Algae bloom ‘brown tide’ detected in portion of Sarasota Bay

[USA] An algae sometimes referred to as “brown tide” due to its tendency to turn the water a brownish color has been detected in an area of northeastern Sarasota Bay.

A water sample taken by Manatee County Parks and Natural Resources Department staff Monday and examined by the Harmful Algal Bloom group at the Fish and Wildlife Research Institute in St. Petersburg found that Peridinium quinquecorne, a dinoflagellate, was present in “bloom concentrations of over 1 million cells/L,” according to the institute’s report.

While the red tide organism, Karenia brevis, was not detected in the water, this is the first time this area of northeastern Sarasota Bay has seen a bloom of this organism since 2010.

“This information confirms what staff saw late last week (and reported over the weekend) with localized fish kills due to lowered dissolved oxygen in the water, along with the corresponding odors,” Rob Brown, the county’s environmental protection division manager, said in an email to other county officials Tuesday afternoon.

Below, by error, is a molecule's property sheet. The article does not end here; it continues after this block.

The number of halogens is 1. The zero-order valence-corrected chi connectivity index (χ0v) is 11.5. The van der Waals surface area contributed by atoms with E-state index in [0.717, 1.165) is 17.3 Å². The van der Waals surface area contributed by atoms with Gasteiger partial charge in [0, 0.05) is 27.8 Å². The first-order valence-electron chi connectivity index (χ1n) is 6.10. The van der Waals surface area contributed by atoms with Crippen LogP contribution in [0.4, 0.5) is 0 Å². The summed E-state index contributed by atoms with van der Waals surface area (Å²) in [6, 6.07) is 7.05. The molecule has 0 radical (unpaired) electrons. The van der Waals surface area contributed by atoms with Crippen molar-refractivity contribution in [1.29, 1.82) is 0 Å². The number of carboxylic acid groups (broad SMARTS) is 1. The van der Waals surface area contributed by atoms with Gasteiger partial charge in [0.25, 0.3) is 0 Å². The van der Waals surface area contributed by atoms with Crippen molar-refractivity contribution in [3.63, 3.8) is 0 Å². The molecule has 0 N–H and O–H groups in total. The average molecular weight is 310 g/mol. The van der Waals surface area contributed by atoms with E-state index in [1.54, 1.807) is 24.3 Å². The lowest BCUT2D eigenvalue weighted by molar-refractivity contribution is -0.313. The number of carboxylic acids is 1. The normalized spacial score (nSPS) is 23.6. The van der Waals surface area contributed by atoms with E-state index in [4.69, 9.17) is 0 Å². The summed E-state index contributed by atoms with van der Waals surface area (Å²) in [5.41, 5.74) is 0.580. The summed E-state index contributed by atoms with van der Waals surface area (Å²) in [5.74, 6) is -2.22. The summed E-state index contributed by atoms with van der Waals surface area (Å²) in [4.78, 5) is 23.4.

According to the Florida Fish and Wildlife Conservation Commission website, this organism can be found “year-round in many brackish and estuarine waters in Florida.”

With the bloom conditions in the water, it will “depress the dissolved oxygen in the water and create an environment where you could have fish kills,” Brown said Wednesday. “It does cause fish kill when we get to these high concentrations because of the dissolved oxygen.”

While the eastern portion of Sarasota Bay doesn’t get a lot of circulation, Brown said with the strong winds out of the north this past weekend, it could be moving around.

Late last week, residents in Paradise Bay Estates expressed concern about the large number of dead fish, foul odors and murky water. The residents in the neighborhood, 10315 Cortez Road W., said they believed it was caused by a sewage leak.

As of Wednesday, residents say that the foul odor is gone but the water is still murky.

But Manatee County officials have said it is not related to the sewage system.

The county is still in conversations with Fish and Wildlife Research Institute discussing setting up a monitoring network, Brown said Wednesday. The county sampled water at three locations Monday: Tidy Island, Cortez Kitchen Marina and Paradise Bay Marina.

“We really do need a broader survey to see the extent,” Brown said. “I am sure the algae is in other areas but maybe in lower concentrations.”

Photo: Paradise Bay Estates residents are concerned with the murky water in Sarasota Bay, which they say is killing a lot of fish.

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